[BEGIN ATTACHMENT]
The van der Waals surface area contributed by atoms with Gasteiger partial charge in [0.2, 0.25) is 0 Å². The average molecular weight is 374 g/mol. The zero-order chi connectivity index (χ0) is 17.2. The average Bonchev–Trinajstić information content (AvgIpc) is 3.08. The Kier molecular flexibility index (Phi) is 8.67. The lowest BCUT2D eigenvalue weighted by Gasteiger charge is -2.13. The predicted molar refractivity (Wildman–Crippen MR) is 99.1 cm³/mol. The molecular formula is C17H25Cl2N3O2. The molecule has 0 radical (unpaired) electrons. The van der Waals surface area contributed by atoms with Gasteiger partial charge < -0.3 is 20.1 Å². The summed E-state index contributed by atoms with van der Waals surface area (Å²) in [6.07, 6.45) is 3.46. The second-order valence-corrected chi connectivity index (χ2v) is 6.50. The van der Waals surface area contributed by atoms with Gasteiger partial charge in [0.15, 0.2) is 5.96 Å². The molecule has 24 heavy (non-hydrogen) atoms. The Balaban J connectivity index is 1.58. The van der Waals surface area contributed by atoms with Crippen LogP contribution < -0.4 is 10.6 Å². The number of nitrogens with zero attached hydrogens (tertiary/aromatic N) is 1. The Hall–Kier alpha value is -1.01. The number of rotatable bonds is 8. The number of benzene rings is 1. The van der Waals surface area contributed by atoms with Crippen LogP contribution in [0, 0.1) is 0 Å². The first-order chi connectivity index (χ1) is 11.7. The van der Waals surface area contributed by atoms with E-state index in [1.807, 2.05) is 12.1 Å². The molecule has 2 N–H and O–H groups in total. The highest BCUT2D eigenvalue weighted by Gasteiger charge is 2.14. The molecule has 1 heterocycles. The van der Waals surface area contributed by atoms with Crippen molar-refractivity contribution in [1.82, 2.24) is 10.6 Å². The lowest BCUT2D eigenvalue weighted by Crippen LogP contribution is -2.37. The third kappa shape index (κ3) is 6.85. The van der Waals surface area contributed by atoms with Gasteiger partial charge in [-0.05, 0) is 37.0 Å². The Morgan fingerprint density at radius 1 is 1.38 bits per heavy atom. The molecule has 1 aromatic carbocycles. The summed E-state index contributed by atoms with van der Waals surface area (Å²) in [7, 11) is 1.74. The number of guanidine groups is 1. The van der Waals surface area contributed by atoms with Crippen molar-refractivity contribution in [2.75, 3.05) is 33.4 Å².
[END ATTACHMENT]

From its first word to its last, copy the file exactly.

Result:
The van der Waals surface area contributed by atoms with Gasteiger partial charge in [0.2, 0.25) is 0 Å². The average molecular weight is 374 g/mol. The zero-order chi connectivity index (χ0) is 17.2. The average Bonchev–Trinajstić information content (AvgIpc) is 3.08. The Kier molecular flexibility index (Phi) is 8.67. The lowest BCUT2D eigenvalue weighted by Gasteiger charge is -2.13. The predicted molar refractivity (Wildman–Crippen MR) is 99.1 cm³/mol. The molecular formula is C17H25Cl2N3O2. The molecule has 0 radical (unpaired) electrons. The van der Waals surface area contributed by atoms with Gasteiger partial charge < -0.3 is 20.1 Å². The summed E-state index contributed by atoms with van der Waals surface area (Å²) in [6.07, 6.45) is 3.46. The second-order valence-corrected chi connectivity index (χ2v) is 6.50. The van der Waals surface area contributed by atoms with Gasteiger partial charge in [0.15, 0.2) is 5.96 Å². The molecule has 24 heavy (non-hydrogen) atoms. The Balaban J connectivity index is 1.58. The van der Waals surface area contributed by atoms with Crippen LogP contribution < -0.4 is 10.6 Å². The number of nitrogens with zero attached hydrogens (tertiary/aromatic N) is 1. The Hall–Kier alpha value is -1.01. The number of rotatable bonds is 8. The number of benzene rings is 1. The van der Waals surface area contributed by atoms with Crippen LogP contribution in [0, 0.1) is 0 Å². The first-order chi connectivity index (χ1) is 11.7. The van der Waals surface area contributed by atoms with E-state index in [1.807, 2.05) is 12.1 Å². The molecule has 2 N–H and O–H groups in total. The highest BCUT2D eigenvalue weighted by Gasteiger charge is 2.14. The molecule has 1 heterocycles. The van der Waals surface area contributed by atoms with Crippen molar-refractivity contribution in [1.82, 2.24) is 10.6 Å². The lowest BCUT2D eigenvalue weighted by Crippen LogP contribution is -2.37. The third kappa shape index (κ3) is 6.85. The van der Waals surface area contributed by atoms with Gasteiger partial charge in [-0.05, 0) is 37.0 Å². The Morgan fingerprint density at radius 1 is 1.38 bits per heavy atom. The molecule has 1 aromatic carbocycles. The summed E-state index contributed by atoms with van der Waals surface area (Å²) in [7, 11) is 1.74. The number of guanidine groups is 1. The van der Waals surface area contributed by atoms with Crippen molar-refractivity contribution in [2.75, 3.05) is 33.4 Å².